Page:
Dear Haiti, Love Alaine by Maika Moulite and Maritza Moulite (432 pages)

A Whip-Smart and Humourous Generational Tale
Home  |  Blog   |  Dear Haiti, Love Alaine by Maika Moulite and Maritza Moulite (432 pages)

Dear Haiti, Love Alaine by Maika Moulite and Maritza Moulite (432 pages)

A Deep-Dive Into Haiti With A Touch Of Magical Realism

In Dear Haiti, Love Alaine, Alaine’s never been to Haiti, the country where her parents grew up. But after an incident at school leads to her suspension, her dad works out a deal for Alaine to spend two months in Haiti on what the school calls a “spring volunteer immersion project.” All Alaine has to do is write a story that’s equal parts Latin American history and creative writing by the end of her experience. Under the watchful eye of her mom (who’s hiding in Haiti too, after a much more public incident), Alaine spends time with family, volunteers at her aunt’s non-profit, dives into Haitian history and culture, and learns devastating news that has her going the extra mile to remove an ancient family curse.

Alaine’s Humour And Strength Take The Lead

Alaine’s a character who isn’t afraid to tell it like it is. She’s bright and proud, with sharp takes that made me laugh on more than one occasion. I loved how easily and thoroughly her voice radiated through her “story” (the school-assigned half-history, half-creative writing project). But once Alaine travels to Haiti, the book takes a different shape. With the help of letters and journal entries, the story splits focus between what happened in generations past and what’s happening now. While the family history is intriguing, Alaine felt further away from me. Her sharp takes and strong voice were still present, just to a lesser degree. Even so, the letters, journal entries, lists, postcards, forms, and more kept the ever-evolving tale moving quickly toward a surprising ending.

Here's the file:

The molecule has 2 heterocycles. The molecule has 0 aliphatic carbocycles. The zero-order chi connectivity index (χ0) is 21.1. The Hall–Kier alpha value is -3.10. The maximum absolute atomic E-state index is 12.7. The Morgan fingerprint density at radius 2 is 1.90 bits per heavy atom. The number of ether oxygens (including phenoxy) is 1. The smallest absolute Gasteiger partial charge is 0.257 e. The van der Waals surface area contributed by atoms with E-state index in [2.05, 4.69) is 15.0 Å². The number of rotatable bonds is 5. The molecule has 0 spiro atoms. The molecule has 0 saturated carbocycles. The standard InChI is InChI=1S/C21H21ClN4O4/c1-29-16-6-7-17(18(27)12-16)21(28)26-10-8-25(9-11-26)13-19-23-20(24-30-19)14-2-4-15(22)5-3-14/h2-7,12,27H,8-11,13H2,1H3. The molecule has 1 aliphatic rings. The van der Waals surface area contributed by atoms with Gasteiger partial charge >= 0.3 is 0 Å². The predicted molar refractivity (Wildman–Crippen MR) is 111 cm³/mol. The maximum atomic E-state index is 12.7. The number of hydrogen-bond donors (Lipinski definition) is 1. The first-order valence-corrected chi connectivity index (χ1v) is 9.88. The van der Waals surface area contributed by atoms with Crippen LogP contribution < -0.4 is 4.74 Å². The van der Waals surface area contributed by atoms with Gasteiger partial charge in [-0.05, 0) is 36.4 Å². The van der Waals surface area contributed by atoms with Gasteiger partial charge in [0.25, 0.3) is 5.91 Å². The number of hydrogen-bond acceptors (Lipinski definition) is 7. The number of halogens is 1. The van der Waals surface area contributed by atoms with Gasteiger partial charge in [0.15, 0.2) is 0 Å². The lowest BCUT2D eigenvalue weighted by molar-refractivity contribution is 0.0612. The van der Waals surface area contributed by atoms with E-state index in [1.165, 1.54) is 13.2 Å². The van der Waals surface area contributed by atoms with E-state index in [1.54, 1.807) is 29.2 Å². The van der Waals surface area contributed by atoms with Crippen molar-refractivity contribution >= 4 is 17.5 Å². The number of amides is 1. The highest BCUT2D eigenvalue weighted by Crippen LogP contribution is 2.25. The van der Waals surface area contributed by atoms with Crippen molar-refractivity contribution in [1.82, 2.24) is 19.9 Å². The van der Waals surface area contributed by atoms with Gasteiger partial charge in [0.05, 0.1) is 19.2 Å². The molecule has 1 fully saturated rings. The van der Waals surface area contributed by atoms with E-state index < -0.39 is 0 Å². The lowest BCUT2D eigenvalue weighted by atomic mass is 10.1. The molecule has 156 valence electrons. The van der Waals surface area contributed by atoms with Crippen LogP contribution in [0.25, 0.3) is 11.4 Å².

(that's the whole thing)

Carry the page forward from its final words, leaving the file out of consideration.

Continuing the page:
The book is crafted around family history and drama, making for an intriguing generational tale mixed with mystery and magical realism in the form of a curse. I found it refreshing how human nature and a distinct dose of reality accompanied the magical aspect of the story. Also, through Alaine, her mother, aunt, and family at large, I learned a lot about Haiti and the Haitian people. This is another novel that didn’t only provide an escape, but also taught me something about the world. 

The Bottom Line: 4/5 Brookie Stars

Dear Haiti, Love Alaine is an originally-crafted, smart, and insightful story about a bold girl and her family’s history in Haiti. Take a dive into this one if you love stories that span generations, appreciate history, and adore characters who don’t pull their punches.  

If you’d like to share a review of a book you’ve read, we’d love to hear about it. Let us know by emailing us here!

Jamie Mitchell

Jamie Mitchell is a writer, library assistant, former bookseller, and all-around lover of the written word. She’s currently working on her fifth novel, and if you’re wondering where the other four are, they’re safe on her laptop and in need of rewriting. She lives in Indianapolis with her husband, and enjoys traveling, bookstagramming and experimenting with gluten-free flours.


Favourite book: Graceling by Kristin Cashore
Favourite brunch spot: 1823 Bakehouse


White Spice by D. E. Ambrose (184 pages)


The Confessions of Frannie Langton by Sara Collins (384 pages)